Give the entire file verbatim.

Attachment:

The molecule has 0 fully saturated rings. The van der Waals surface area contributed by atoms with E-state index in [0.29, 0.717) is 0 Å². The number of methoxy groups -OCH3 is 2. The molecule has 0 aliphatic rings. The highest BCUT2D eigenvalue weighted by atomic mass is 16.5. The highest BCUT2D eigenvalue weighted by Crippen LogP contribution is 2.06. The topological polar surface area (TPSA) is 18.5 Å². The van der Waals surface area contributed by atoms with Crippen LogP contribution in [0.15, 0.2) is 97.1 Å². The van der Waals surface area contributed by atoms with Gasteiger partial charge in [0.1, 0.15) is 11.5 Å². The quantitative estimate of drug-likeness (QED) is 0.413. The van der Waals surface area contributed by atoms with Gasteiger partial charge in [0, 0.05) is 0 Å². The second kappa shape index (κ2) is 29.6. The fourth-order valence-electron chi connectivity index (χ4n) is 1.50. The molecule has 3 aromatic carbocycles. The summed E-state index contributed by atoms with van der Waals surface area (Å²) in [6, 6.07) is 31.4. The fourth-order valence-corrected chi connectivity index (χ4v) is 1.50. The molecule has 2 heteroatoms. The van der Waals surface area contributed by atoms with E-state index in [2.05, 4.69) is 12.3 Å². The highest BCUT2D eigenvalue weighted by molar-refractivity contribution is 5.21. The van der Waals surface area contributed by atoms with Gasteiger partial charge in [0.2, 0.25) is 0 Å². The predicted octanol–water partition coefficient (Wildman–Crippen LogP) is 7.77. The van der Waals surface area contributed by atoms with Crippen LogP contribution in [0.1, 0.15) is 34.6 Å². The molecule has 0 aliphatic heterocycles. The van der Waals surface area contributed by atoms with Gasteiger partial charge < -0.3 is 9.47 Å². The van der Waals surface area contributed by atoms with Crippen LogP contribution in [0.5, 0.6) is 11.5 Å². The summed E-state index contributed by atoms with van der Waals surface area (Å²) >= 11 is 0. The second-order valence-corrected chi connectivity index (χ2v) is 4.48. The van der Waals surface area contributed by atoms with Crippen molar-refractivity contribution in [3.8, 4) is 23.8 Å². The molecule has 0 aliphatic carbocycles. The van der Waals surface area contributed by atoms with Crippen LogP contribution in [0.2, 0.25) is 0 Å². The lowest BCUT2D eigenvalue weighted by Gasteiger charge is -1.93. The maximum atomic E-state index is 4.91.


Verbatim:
The molecule has 0 fully saturated rings. The van der Waals surface area contributed by atoms with E-state index in [0.29, 0.717) is 0 Å². The number of methoxy groups -OCH3 is 2. The molecule has 0 aliphatic rings. The highest BCUT2D eigenvalue weighted by atomic mass is 16.5. The highest BCUT2D eigenvalue weighted by Crippen LogP contribution is 2.06. The topological polar surface area (TPSA) is 18.5 Å². The van der Waals surface area contributed by atoms with Crippen LogP contribution in [0.15, 0.2) is 97.1 Å². The van der Waals surface area contributed by atoms with Gasteiger partial charge in [0.1, 0.15) is 11.5 Å². The quantitative estimate of drug-likeness (QED) is 0.413. The van der Waals surface area contributed by atoms with Gasteiger partial charge in [0, 0.05) is 0 Å². The second kappa shape index (κ2) is 29.6. The fourth-order valence-electron chi connectivity index (χ4n) is 1.50. The molecule has 3 aromatic carbocycles. The summed E-state index contributed by atoms with van der Waals surface area (Å²) in [6, 6.07) is 31.4. The fourth-order valence-corrected chi connectivity index (χ4v) is 1.50. The molecule has 2 heteroatoms. The van der Waals surface area contributed by atoms with E-state index in [2.05, 4.69) is 12.3 Å². The highest BCUT2D eigenvalue weighted by molar-refractivity contribution is 5.21. The van der Waals surface area contributed by atoms with Gasteiger partial charge in [0.2, 0.25) is 0 Å². The predicted octanol–water partition coefficient (Wildman–Crippen LogP) is 7.77. The van der Waals surface area contributed by atoms with Crippen LogP contribution in [0.1, 0.15) is 34.6 Å². The molecule has 0 aliphatic heterocycles. The van der Waals surface area contributed by atoms with Gasteiger partial charge < -0.3 is 9.47 Å². The van der Waals surface area contributed by atoms with Crippen LogP contribution in [0.5, 0.6) is 11.5 Å². The summed E-state index contributed by atoms with van der Waals surface area (Å²) >= 11 is 0. The second-order valence-corrected chi connectivity index (χ2v) is 4.48. The van der Waals surface area contributed by atoms with Crippen molar-refractivity contribution in [3.8, 4) is 23.8 Å². The molecule has 0 aliphatic carbocycles. The van der Waals surface area contributed by atoms with Crippen LogP contribution in [0.2, 0.25) is 0 Å². The lowest BCUT2D eigenvalue weighted by Gasteiger charge is -1.93. The maximum atomic E-state index is 4.91.